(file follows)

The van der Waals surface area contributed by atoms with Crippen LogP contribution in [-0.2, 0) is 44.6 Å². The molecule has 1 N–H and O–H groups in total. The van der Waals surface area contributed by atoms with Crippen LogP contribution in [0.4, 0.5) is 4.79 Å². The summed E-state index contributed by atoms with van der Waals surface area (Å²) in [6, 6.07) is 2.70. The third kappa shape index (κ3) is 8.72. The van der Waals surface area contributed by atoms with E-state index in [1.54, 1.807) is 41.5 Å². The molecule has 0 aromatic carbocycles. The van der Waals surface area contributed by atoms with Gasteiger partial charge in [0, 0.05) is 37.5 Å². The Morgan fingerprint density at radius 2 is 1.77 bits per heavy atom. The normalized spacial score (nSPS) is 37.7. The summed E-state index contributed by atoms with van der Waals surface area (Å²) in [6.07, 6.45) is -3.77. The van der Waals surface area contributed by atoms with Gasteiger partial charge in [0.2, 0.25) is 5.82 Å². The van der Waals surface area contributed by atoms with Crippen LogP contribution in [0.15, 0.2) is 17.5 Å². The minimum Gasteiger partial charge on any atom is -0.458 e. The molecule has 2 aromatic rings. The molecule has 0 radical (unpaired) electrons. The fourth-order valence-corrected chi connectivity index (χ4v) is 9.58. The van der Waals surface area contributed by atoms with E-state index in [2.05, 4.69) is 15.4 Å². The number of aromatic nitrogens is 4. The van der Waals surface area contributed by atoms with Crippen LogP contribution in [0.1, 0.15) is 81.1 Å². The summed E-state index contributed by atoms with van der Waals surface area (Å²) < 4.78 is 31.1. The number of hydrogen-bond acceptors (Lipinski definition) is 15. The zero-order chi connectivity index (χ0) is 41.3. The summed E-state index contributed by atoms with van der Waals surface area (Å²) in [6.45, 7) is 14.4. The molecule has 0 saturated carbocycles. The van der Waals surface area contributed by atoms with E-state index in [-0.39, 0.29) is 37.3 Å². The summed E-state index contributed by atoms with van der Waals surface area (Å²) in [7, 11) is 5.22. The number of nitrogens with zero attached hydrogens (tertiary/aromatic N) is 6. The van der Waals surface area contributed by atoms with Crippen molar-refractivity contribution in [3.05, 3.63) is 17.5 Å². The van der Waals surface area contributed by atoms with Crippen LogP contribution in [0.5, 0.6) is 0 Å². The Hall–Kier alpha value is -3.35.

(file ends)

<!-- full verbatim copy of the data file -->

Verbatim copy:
The van der Waals surface area contributed by atoms with Crippen LogP contribution in [-0.2, 0) is 44.6 Å². The molecule has 1 N–H and O–H groups in total. The van der Waals surface area contributed by atoms with Crippen LogP contribution in [0.4, 0.5) is 4.79 Å². The summed E-state index contributed by atoms with van der Waals surface area (Å²) in [6, 6.07) is 2.70. The third kappa shape index (κ3) is 8.72. The van der Waals surface area contributed by atoms with E-state index in [1.54, 1.807) is 41.5 Å². The molecule has 0 aromatic carbocycles. The van der Waals surface area contributed by atoms with Gasteiger partial charge in [0, 0.05) is 37.5 Å². The Morgan fingerprint density at radius 2 is 1.77 bits per heavy atom. The normalized spacial score (nSPS) is 37.7. The summed E-state index contributed by atoms with van der Waals surface area (Å²) in [6.07, 6.45) is -3.77. The van der Waals surface area contributed by atoms with Gasteiger partial charge in [0.2, 0.25) is 5.82 Å². The van der Waals surface area contributed by atoms with Crippen LogP contribution in [0.15, 0.2) is 17.5 Å². The minimum Gasteiger partial charge on any atom is -0.458 e. The molecule has 2 aromatic rings. The molecule has 0 radical (unpaired) electrons. The fourth-order valence-corrected chi connectivity index (χ4v) is 9.58. The van der Waals surface area contributed by atoms with E-state index in [2.05, 4.69) is 15.4 Å². The number of aromatic nitrogens is 4. The van der Waals surface area contributed by atoms with Crippen LogP contribution in [0.1, 0.15) is 81.1 Å². The summed E-state index contributed by atoms with van der Waals surface area (Å²) < 4.78 is 31.1. The number of hydrogen-bond acceptors (Lipinski definition) is 15. The zero-order chi connectivity index (χ0) is 41.3. The summed E-state index contributed by atoms with van der Waals surface area (Å²) in [6.45, 7) is 14.4. The molecule has 0 saturated carbocycles. The van der Waals surface area contributed by atoms with E-state index in [-0.39, 0.29) is 37.3 Å². The summed E-state index contributed by atoms with van der Waals surface area (Å²) in [7, 11) is 5.22. The number of nitrogens with zero attached hydrogens (tertiary/aromatic N) is 6. The van der Waals surface area contributed by atoms with Crippen molar-refractivity contribution in [3.05, 3.63) is 17.5 Å². The van der Waals surface area contributed by atoms with Crippen LogP contribution in [0.5, 0.6) is 0 Å². The Hall–Kier alpha value is -3.35.